Getty & The Smithsonian Acquire Ebony And Jet’s Iconic Photo Archives

Photo: Getty Images

Seven decades of iconic Black stories and photos from Ebony and Jet magazines will soon be digitized and available to the public, Smithsonian Magazine reports.

Over four million negatives and prints from Ebony and Jet, both produced via the Johnson Publishing Company starting in the 1940s and ’50s, have been acquired by the Smithsonian National Museum of African American History and Culture (NMAAHC) and the Getty Research Institute, according to a joint statement by the two entities.

The Getty Trust is putting up $30 million towards processing the digitization of photographic negatives, photos, and audio and visual recordings, which will be displayed at the NMAAHC in Washington, DC.

“For decades, Ebony and Jet documented stories of Black celebrity, fashion, and the Civil Rights Movement and provided an opportunity for African Americans to see an authentic public representation of themselves while also offering the world a fuller view of the African American experience,” Kevin Young, director of the NMAAHC, said in a statement.

“Our museum is proud that this significant and iconic collection of African American images will be housed in our museum and preserved for generations to study, observe and enjoy,” Young added.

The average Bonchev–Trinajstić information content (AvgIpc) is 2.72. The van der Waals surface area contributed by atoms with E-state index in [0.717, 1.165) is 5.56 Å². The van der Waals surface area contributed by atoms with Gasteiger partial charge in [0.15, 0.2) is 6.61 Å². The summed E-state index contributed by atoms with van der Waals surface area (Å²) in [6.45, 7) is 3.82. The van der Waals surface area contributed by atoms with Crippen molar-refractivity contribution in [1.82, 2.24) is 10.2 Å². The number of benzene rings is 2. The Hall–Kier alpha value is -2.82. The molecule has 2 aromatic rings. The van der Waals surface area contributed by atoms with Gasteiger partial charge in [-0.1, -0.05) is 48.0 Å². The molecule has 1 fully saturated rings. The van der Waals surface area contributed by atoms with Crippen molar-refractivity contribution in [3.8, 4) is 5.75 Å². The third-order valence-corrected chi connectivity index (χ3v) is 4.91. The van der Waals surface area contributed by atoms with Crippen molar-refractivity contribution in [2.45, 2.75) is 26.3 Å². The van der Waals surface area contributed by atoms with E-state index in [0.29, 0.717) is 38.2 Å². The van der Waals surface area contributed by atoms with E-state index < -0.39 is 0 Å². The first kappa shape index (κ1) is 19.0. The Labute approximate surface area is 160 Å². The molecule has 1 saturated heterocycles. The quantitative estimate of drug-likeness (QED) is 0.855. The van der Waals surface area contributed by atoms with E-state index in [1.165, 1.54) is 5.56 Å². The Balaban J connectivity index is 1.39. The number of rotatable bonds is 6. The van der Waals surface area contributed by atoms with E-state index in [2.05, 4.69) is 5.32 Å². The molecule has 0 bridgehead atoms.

The collection of archives is currently being housed in Chicago for protective purposes. A special archival team known as the “Blackivists” have been tasked with cataloging and assessing the vast collection before its relocation to Washington, D.C.

Ebony and Jet were first founded by John and Eunice Johnson in 1942. Since the magazines began publishing in 1945 and 1951 respectively, their publications offered a unique and authentic look into the Black experience in America.

According to the NMAAHC, the archive of photos, videos, and stories “reveals myriad facets of the Black experience and allows viewers to consider American life of the last century through the eyes of Martin Luther King Jr., Malcolm X, Maya Angelou, Shirley Chisholm, and scores of Black activists, advocates, artists, athletes, entertainers, poets, politicians, students, writers, and everyday people.”

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